Stereotypes and Stories: The Effect of Storytelling in the Political Arena
Harbin, Myra Brielle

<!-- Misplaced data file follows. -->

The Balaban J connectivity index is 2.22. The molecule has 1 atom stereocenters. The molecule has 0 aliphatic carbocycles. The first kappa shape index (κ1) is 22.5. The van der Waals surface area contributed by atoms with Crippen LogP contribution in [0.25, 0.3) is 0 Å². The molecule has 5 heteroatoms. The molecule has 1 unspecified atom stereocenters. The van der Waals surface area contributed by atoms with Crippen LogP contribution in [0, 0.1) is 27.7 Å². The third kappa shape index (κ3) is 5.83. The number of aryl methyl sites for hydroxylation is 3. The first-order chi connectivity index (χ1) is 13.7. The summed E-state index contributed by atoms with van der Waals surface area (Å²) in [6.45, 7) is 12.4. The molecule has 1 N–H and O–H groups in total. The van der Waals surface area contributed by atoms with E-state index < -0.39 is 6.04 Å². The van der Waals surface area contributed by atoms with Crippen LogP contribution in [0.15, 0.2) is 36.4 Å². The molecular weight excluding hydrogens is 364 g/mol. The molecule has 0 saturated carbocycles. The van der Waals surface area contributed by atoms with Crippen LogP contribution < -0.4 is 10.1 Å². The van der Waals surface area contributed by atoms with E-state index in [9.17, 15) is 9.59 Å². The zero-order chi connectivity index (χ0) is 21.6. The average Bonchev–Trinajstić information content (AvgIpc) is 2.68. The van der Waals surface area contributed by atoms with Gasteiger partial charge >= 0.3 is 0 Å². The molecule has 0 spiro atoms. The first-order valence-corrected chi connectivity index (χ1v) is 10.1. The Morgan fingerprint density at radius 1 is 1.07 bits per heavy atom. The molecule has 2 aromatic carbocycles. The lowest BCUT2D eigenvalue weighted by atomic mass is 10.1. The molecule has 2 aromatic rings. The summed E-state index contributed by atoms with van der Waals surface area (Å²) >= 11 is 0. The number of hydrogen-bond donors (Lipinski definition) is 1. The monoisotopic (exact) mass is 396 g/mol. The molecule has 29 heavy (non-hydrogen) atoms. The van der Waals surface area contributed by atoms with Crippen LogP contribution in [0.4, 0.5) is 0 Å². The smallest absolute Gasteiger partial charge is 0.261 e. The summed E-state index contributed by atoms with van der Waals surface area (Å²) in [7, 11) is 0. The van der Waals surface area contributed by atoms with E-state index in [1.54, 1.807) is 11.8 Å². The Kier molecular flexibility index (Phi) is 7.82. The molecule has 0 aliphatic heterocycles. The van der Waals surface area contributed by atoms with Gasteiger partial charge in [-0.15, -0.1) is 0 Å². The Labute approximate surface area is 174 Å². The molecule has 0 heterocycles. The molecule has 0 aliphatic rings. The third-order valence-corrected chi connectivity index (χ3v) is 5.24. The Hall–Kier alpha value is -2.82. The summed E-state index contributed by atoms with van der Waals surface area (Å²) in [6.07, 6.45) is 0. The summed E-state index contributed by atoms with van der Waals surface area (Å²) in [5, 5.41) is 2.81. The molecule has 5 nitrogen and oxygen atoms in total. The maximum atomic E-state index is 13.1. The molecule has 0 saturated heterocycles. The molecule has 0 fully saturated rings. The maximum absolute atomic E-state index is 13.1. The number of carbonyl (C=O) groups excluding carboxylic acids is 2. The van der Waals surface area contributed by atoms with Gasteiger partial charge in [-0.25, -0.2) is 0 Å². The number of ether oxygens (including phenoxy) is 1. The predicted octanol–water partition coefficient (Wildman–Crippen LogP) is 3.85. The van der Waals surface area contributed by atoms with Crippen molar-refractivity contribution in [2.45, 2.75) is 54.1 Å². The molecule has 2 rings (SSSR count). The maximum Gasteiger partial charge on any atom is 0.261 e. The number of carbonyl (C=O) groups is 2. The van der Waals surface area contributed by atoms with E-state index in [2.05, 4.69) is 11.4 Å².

Political stories are a common, yet to date, underexplored feature of elite discourse. Politicians tell stories to illustrate the stakes of public policy issues and the purpose of government programs. Journalists tell stories to help audiences understand complex social and political issues. Individuals often repeat these stories to friends, family and coworkers. Stories are everywhere. However, scholarly work has primarily focused on the effect of thematic political frames on decision-making. These frames describe the stakes of policy issues and problems and temporarily alter the “facts” at the top of individuals’ minds when they express their policy preferences. Political stories, on the other hand, provide a chronological account of events that include characters. Drawing on work by communication and psychology scholars, I argue political stories should have a distinct effect on political beliefs and behavior relative to thematic political frames. In my study, I find evidence in support of my hypothesis that political stories may increase the cognitive resources that individuals are willing to devote to processing opposing arguments. I also find these individuals were more likely to write reactions to policy proposals after reading a political story. Finally, I find that individuals who read a political story were more likely to blame the government for the predicament facing story characters. My main findings are of great relevance to politics in light of work that suggests that one of the greatest obstacles to a fully participatory democracy is capturing citizens’ attention. Stories seem to be a tool for increasing attention. This finding, together with the effect of political stories on blame attributions, suggest that as individuals become more willing to devote their attention to this information, they may also become more likely to hold government officials accountable for social problems, which is an essential component of a healthy democracy.